And so my next project, the next tool that I’m thinking about for information architects, is understanding what those trade-offs are. And I mean, like everything in my life, I’m conceiving of it as a deck of cards where, you can sort of make provocative choices of, you know, if you’re thinking about how to structure the items in your menu, one choice that you can make is that all the items have the same weight and another choice that you can make is that some items are weighted more heavily in that menu right? That’s a trade-off that you would make.

And so, I’m really, really curious about identifying the range of tradeoffs that we make when we’re designing a structure. So, that’s one direction that I think this has provoked me to go in, and another direction that it’s provoked me to go and hopefully I can do this — find the stamina to do this — is to keep up the series and keep interviewing people. It will not necessarily focus on specific lenses, because I think I’ve done that. But I do like the idea of having people help us understand the lens through which they see the practice of information architecture. So I will… my intent is to pick up on that theme and keep going with it, but using the lens metaphor to turn our attention to the practice of IA itself.


Jorge: I’m sure that folks are going to want to find out more and keep up with all the work that you’re doing. Where can folks follow up with you?

Dan: For better, for worse, I’m still enmeshed in Twitter. And so I think my handle on Twitter is @brownorama and I tweet a lot of work-related stuff, but also hobby-related stuff. The IA Lenses have their own Twitter account. It’s @IAlenses. And that may be better if you just want pure IA content in your timeline. Yeah. And EightShapes has a YouTube channel. I don’t know how to tell you where to find it, but EightShapes… you can see the interviews on EightShapes’ YouTube channel, or you can look @IAlenses’ Twitter to see links to the podcasts as well.

Jorge: And I will include links to all of those, including the YouTube channel, in the notes.

Dan: Thanks.

Jorge: Well, fantastic. Dan, it’s been such a pleasure having you here. Thank you for sharing with us.

Dan: Jorge, I love chatting with you. I just wish we could find more excuses to do this throughout the year.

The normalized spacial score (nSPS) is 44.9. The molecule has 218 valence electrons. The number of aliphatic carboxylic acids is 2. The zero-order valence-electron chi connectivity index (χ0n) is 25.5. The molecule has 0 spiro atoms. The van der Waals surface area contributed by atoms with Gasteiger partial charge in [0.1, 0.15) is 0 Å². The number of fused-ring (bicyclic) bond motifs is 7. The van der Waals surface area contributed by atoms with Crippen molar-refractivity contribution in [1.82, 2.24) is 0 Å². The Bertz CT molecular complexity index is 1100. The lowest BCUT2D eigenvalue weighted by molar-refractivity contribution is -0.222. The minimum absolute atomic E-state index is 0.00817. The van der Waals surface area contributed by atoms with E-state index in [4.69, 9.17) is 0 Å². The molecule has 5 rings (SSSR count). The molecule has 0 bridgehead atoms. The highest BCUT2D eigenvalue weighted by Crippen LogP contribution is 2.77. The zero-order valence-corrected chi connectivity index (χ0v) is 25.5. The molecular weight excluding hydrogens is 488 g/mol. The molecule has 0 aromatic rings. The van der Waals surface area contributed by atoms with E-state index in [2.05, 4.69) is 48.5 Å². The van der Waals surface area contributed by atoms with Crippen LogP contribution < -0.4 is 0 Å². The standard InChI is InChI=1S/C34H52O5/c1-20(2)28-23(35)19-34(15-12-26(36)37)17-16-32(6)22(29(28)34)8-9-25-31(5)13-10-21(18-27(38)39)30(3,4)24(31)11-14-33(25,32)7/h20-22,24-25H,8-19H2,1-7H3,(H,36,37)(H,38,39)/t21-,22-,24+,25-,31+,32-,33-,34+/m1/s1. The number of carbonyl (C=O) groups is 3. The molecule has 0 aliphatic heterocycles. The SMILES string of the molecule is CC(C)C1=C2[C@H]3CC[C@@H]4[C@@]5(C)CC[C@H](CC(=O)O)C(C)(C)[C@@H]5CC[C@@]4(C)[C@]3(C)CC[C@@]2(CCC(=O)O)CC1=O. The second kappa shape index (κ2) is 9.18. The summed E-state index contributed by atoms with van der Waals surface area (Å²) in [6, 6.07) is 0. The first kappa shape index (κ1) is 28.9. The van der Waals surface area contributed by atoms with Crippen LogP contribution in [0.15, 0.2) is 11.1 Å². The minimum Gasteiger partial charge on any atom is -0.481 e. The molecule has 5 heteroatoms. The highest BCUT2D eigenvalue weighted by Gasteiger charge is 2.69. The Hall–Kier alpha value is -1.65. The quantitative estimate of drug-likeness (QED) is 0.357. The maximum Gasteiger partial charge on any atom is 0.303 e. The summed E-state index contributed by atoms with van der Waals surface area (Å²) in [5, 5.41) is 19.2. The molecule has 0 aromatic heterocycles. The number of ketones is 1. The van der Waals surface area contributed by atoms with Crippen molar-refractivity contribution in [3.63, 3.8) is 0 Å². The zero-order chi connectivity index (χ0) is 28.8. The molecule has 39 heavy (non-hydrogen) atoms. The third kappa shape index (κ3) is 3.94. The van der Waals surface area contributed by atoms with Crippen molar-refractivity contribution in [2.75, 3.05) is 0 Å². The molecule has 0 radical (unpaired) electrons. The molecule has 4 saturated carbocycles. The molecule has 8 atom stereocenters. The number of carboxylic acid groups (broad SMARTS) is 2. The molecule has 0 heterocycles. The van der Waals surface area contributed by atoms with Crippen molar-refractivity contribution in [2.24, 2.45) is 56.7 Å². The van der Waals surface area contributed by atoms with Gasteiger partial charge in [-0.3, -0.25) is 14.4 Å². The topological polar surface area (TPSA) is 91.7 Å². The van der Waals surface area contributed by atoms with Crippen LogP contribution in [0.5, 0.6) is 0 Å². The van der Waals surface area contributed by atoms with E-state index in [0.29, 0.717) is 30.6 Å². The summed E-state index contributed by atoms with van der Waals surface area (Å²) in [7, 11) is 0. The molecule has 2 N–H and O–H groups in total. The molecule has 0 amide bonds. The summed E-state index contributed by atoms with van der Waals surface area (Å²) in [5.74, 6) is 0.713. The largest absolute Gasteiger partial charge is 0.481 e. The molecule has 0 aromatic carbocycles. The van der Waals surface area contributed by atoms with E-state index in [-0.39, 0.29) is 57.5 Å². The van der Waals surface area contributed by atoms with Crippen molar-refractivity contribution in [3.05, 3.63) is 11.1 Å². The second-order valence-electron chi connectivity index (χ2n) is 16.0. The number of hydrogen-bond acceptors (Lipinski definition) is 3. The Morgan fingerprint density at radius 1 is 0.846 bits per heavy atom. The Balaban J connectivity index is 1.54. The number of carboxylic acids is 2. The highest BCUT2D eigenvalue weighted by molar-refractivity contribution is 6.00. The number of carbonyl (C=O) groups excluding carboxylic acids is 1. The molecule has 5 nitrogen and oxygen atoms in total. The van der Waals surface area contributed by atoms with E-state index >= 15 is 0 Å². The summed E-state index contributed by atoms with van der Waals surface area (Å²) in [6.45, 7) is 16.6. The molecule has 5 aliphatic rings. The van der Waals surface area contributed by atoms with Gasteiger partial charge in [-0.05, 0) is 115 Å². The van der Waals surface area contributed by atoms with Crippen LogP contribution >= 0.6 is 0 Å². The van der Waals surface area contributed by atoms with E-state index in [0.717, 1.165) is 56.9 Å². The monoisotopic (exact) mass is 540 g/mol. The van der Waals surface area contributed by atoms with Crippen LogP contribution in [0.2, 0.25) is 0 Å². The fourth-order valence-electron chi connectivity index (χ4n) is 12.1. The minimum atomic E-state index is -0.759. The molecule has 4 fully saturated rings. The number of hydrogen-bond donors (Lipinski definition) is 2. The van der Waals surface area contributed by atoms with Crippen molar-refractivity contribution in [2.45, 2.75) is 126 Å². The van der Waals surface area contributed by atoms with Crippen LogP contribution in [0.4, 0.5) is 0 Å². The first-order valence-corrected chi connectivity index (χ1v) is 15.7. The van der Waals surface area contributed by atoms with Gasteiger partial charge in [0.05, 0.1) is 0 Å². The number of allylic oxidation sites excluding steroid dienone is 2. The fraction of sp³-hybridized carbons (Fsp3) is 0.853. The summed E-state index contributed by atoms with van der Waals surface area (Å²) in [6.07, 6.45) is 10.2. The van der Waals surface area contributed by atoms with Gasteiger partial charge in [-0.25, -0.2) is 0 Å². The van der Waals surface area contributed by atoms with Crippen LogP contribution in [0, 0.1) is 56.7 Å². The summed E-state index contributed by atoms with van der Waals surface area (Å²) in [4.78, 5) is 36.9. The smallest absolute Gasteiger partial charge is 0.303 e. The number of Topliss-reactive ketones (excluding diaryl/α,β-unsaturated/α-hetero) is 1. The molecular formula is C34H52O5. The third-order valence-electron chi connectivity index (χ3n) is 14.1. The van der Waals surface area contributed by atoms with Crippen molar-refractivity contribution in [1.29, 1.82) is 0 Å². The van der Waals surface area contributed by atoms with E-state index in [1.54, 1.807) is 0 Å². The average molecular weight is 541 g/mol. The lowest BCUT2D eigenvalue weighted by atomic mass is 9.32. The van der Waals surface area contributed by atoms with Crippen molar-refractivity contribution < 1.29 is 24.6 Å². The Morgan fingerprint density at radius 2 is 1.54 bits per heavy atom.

Jorge: Well, let’s do that. Let’s make sure to do it again.

Dan: Cool.


Annie Murphy Paul on The Extended Mind

Annie Murphy Paul is an acclaimed science writer. Her work has appeared in the New York Times, the Boston Globe, Scientific American, Slate, Time magazine, The Best American Science Writing, and other publications. Our conversation focuses on the subject of her latest book, The Extended Mind, which is about how human cognition relies on our bodies, other people, and the material world. I loved this book and was thrilled to ask Annie about how this line of thinking plays out in the context of our heavily digitized lives.

Show notes

Some show notes may include Amazon affiliate links. I get a small commission for purchases made through these links.

Read the transcript

Jorge: Annie, welcome to the show.

Annie: Thank you, Jorge. It’s really great to be here.

Jorge: Well, it’s a real pleasure and an honor to have you. I recently read your newest book and I… like I wrote on my blog, I loved it. So, it’s great to have you here to talk about it. Some folks might not be familiar with you and your work. How do you go about introducing yourself and what you do?

About Annie

Annie: You know, I usually say that I’m a science writer, but even as I say that, I feel like a little bit of an imposter. Because to me, a science writer is someone who writes about the mission to Mars, or the COVID 19 virus, or something. And I really only write about one particular kind of science, and that is the science of human behavior. If it has something to do with people, and how they act, and how they think, then I’m a hundred percent interested. But I don’t write about other kinds of entities or report on other kinds of science. I’m exclusively really devoted to thinking and writing about human behavior. And in particular, human cognition. Learning and cognition are really my… that’s my wheelhouse.

Jorge: These are hugely important subjects. The Extended Mind is your third book, yes?

Annie: It is.

Jorge: And, the other two deal with cognition…. and I have to be frank, I have not read the other two. But just from looking at them, it seems like they deal with cognition at early stages of human development. Is that right?

Annie: Well, my first book was about personality testing. It’s called The Cult Of Personality, and it was a scientific critique and cultural history of personality testing. And that was very interesting to me. I found that topic interesting because I’m interested in why we are the way we are, how we think about the way we are and how that interacts with what society tells us we are and who we should be.